“Chicago tonight” in your neighborhood: Joliet | Chicago News


Residents call the Joliet area a mini Chicago. There is a large train station; some colleges; a theater, the Rialto; a baseball team, the Joliet Slammers minor league; and a successful football team at Joliet Catholic High School.

Plus, something Chicago doesn’t have: a casino.

Interactive map: More from our series of community reports

Joliet also has a rich history, said Mayor Bob O’Dekirk.

“Joliet is a big union town. A lot of history in this city, a lot of character, a lot of neighborhoods, ”said O’Dekirk. “It’s like a mini version of Chicago where Joliet was his own town, different parishes all over town. It was really built on steel mills, steel factories. railways, quarries and of course the river … heavy industry, heavy blue collar workers.

Doug Pryor of the Will County Center for Economic Development says Joliet’s history has turned into tourist attractions for the area, from Route 66 to the Old Joliet Jail.

“There are community assets that have been in place for a long time that still have a draw. In terms of an economic engine, they bring people to the region who wouldn’t be here otherwise. It allows interaction with the region, the restaurants. It’s a really cool draw.

Video: Watch our full interview with Doug Pryor

The prison rose to fame, in part, in the 1980s when ‘Joliet’ Jake Blues – also known as John Belushi – stepped out in the opening scene of the Blues Brothers movie.

The prison is now closed, but the city rents it from the state and organizes tours. The old part of the prison that housed the incarcerated women has just opened like a haunted house.

“From the minute you get there, you see how much history is wrapped up in it,” said Bryan Kopp, senior general manager of Old Joliet Haunted Prison. “It’s going very well, the shows put on are terrifying, fun and unique. It’s nothing else like that. There are plenty of other incredible ones, but this is the only one in an old abandoned prison. It is a unique experience.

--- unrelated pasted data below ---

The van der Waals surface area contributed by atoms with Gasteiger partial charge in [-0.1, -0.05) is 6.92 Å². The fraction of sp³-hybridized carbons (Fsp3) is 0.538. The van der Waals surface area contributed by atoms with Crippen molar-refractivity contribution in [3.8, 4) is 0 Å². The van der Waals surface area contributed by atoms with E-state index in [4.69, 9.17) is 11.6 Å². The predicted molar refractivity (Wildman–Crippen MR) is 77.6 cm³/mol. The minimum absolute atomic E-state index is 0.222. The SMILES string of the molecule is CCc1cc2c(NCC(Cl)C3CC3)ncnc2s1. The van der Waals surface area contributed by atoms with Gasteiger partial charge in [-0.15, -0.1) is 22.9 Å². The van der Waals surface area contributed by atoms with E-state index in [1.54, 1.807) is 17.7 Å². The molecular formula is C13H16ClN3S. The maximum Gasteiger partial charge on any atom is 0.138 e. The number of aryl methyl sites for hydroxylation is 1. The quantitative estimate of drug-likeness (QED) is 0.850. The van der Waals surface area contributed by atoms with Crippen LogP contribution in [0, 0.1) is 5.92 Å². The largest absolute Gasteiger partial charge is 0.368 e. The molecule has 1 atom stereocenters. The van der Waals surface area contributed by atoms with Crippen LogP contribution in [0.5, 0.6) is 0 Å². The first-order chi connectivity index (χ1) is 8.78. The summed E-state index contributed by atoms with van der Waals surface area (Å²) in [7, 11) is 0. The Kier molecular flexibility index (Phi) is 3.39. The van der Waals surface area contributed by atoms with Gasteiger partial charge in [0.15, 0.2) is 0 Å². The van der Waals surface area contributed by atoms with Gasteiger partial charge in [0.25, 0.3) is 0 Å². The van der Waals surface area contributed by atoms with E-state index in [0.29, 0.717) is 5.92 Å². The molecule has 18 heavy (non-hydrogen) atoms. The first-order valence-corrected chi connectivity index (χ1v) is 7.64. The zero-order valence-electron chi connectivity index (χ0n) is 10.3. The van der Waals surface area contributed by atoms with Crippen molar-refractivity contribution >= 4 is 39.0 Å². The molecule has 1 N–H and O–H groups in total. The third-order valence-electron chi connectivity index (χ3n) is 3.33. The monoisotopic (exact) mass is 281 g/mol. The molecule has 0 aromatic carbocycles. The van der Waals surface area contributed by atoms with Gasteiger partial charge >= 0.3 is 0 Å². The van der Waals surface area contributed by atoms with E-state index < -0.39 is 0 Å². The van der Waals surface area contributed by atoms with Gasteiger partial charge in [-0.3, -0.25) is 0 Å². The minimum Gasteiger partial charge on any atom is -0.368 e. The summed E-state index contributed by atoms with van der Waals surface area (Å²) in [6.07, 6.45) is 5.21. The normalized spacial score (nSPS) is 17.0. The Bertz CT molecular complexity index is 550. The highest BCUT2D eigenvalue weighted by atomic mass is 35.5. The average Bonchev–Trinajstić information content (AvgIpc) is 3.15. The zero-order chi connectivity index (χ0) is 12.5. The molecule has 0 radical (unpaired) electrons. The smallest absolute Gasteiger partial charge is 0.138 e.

Video: Watch our full interview with Bryan Kopp

Yet the Statesville Jail is near Joliet, and there is the Will County Jail.

A major problem in Joliet now lies at the front of the criminal justice system.

There has been turnover in the police department – the last chief having been fired after seven months on the job – and last year a 37-year-old man, Eric Lurry, died in custody.

That prompted an unprecedented move: Last month, the Illinois attorney general’s office announced an investigation into the police department.

Local police union president Michael DeVito said at first it was a shock. But he said the attorney general’s office had confirmed it: the investigation did not involve any incidents or members.

“We’re good at what we do,” DeVito told his members. “The men and women here are doing our job, we are doing it well. We are a respected agency. Just because they’re here looking at us doesn’t mean we’ve done anything wrong. I express to them that we must cooperate fully with this investigation and that we must continue to do the job exactly as we always have. “

The mayor said he and several other city council members contacted the attorney general after the Lurry incident – although the current investigation does not specifically address this matter.